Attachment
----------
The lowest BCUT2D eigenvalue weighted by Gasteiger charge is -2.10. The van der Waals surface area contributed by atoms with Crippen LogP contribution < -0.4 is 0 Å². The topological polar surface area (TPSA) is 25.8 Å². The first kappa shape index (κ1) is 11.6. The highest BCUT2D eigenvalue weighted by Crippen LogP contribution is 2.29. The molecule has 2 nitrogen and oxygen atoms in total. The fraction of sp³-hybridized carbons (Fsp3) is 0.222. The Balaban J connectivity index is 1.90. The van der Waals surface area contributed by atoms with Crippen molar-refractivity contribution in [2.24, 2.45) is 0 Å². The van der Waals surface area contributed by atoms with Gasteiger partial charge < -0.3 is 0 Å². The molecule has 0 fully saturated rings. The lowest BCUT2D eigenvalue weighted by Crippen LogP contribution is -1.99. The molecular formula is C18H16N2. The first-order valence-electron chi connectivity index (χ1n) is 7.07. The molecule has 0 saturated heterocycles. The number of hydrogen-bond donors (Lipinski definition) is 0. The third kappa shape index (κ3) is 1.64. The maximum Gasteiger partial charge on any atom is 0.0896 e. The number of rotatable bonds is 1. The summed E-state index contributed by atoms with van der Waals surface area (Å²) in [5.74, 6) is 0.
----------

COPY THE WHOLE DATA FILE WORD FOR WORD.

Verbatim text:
The lowest BCUT2D eigenvalue weighted by Gasteiger charge is -2.10. The van der Waals surface area contributed by atoms with Crippen LogP contribution < -0.4 is 0 Å². The topological polar surface area (TPSA) is 25.8 Å². The first kappa shape index (κ1) is 11.6. The highest BCUT2D eigenvalue weighted by Crippen LogP contribution is 2.29. The molecule has 2 nitrogen and oxygen atoms in total. The fraction of sp³-hybridized carbons (Fsp3) is 0.222. The Balaban J connectivity index is 1.90. The van der Waals surface area contributed by atoms with Crippen molar-refractivity contribution in [2.24, 2.45) is 0 Å². The van der Waals surface area contributed by atoms with Gasteiger partial charge < -0.3 is 0 Å². The molecule has 0 fully saturated rings. The lowest BCUT2D eigenvalue weighted by Crippen LogP contribution is -1.99. The molecular formula is C18H16N2. The first-order valence-electron chi connectivity index (χ1n) is 7.07. The molecule has 0 saturated heterocycles. The number of hydrogen-bond donors (Lipinski definition) is 0. The third kappa shape index (κ3) is 1.64. The maximum Gasteiger partial charge on any atom is 0.0896 e. The number of rotatable bonds is 1. The summed E-state index contributed by atoms with van der Waals surface area (Å²) in [5.74, 6) is 0.